Allen called Gothard’s teaching “the basest form of male chauvinism I have ever heard in a Christian context... His view is basically anti-woman.”

In our interview, Gothard disputed the “terrible picture” Allen had drawn, maintaining that “God is the one who has a hammer” and that “God will use different authorities in their life to perfect the diamonds in our life. It’s not breaking the diamond, it’s perfecting the diamond. We are his jewels.”

“It’s not a harsh thing,” he insisted, “it’s a matter of perfecting the goal God has for every one of us.”

Vyckie Garrison, who runs the website No Longer Quivering, “a gathering place for women escaping and recovering from spiritual abuse,” told me that she and her now ex-husband, although they lacked the money to attend Gothard’s seminars, followed his teachings through his homeschool curricula. She said her husband had believed, based on Gothard’s teachings, that he was responsible for his family’s salvation through the authority he exercised over his family, a role which turned him into a “tyrant.”

While many evangelical couples follow complementarian theology, Gothard’s twist on that teaching, said Garrison, is that “the man has ultimate responsibility with eternal consequences,” meaning that it “gives him the authority over every aspect of family’s life and thoughts.” In Garrison’s family this meant her husband exercised control of her and the children’s every move to ensure compliance with Gothard’s 49 character traits.

The husband provides an “umbrella of protection” or “spiritual protection from Satan.” The wife needs to be in submission, because the husband is “going to answer not just for your own life and your own walk before God but for your wife and children,” said Garrison.

While she was attempting to live up to the unattainable expectations imposed by her husband’s adherence to Gothard’s theology, Garrison was “mesmerized” by the Duggars of 19 Kids and Counting fame, who are possibly Gothard’s most recognizable followers. The matriarch and star of the TLC reality hit, Michelle Duggar, “was like my hero,” said Garrison, who found raising her own seven children overwhelming. “She makes it all look so doable.” In spite of Gothard’s controversial status, religious right activists fawned over the Duggars at last year’s Values Voters Summit, where they were honored with a “Pro-Family Entertainment” award.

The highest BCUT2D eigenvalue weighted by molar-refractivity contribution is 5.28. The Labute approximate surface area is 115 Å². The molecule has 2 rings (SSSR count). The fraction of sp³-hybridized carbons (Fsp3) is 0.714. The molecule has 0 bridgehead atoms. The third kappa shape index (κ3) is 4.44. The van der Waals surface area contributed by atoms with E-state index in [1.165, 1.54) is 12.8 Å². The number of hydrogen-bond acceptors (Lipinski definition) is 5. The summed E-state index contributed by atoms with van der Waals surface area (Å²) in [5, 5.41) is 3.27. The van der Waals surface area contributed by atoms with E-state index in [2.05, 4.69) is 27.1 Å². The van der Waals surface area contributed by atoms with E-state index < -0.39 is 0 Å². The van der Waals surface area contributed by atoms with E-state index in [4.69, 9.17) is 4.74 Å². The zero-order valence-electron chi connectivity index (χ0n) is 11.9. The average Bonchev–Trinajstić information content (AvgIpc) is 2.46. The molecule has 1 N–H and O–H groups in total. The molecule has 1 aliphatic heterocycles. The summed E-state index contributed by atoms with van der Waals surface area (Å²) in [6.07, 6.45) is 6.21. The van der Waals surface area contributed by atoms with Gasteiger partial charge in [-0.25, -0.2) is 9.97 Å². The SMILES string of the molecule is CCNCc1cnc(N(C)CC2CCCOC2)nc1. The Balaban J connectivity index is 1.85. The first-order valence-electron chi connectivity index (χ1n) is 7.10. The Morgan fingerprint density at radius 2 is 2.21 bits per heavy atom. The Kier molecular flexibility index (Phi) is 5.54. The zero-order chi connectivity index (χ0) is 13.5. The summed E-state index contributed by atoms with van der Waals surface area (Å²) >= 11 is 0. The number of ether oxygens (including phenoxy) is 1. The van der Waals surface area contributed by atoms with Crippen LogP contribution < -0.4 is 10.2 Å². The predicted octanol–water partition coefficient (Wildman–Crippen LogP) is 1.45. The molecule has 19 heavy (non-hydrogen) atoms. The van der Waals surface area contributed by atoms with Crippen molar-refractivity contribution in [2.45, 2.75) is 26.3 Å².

The Duggars write on their website that when Jim Bob Duggar first met Michelle, he was smitten and “completely convinced he’d just met the girl he’d been praying for without knowing who she was. Oh, God, he prayed in that doorway, from the depths of my heart, I ask that Michelle could be mine and that I could become her spiritual leader.” (emphasis in original)

A former religious right activist who worked closely with some of its leadership, and who also followed Gothard’s teachings in her marriage (which ended in divorce) said, “what I remember most about Gothard’s teaching -- and this sticks in my mind -- you don’t have any rights.”

Gothard requires “total submission to God, doesn’t matter what you think, want, or feel, it only matters what God wants,” she said.

With regard to following Gothard’s teachings on marriage, the former activist said, “basically I gave up my rights to be who I was and I just determined to be whoever he [my husband] wanted me to be.”

Like Garrison, the former activist said that her husband felt responsible for the whole family’s salvation, and that he behaved like a coach, “either you’re on the team or you’re not.” She remained married for 24 years during which “I lived with that kind of having to subjugate myself to that kind of will.”

Garrison rejected the claim, made by Factcheck.org and other critics of the “Taliban Dan” ad, that Grayson’s campaign took Webster’s words out of context. “This is the very thing that made my husband such an asshole,” said Garrison.

“...Like Getting Out of Hell”

Gothard insisted to me that he does not teach that wives must submit to their husbands. Yet the ATI website’s “Family Support Link,” responds to the question, “How can a husband help preserve his marriage?” with “key areas of loving leadership,” citing Ephesians 5:23–25, one of the core texts for that teaching that is endorsed, and debated, widely in evangelicalism. But Gothard maintained to me that he didn’t know what submission theology was. “When you get into theologies, you get all kinds of baggage,” he said. “Even the statements of faith. I believe in the commands of Christ. They’re inspired and when they are applied they bring tremendous results.”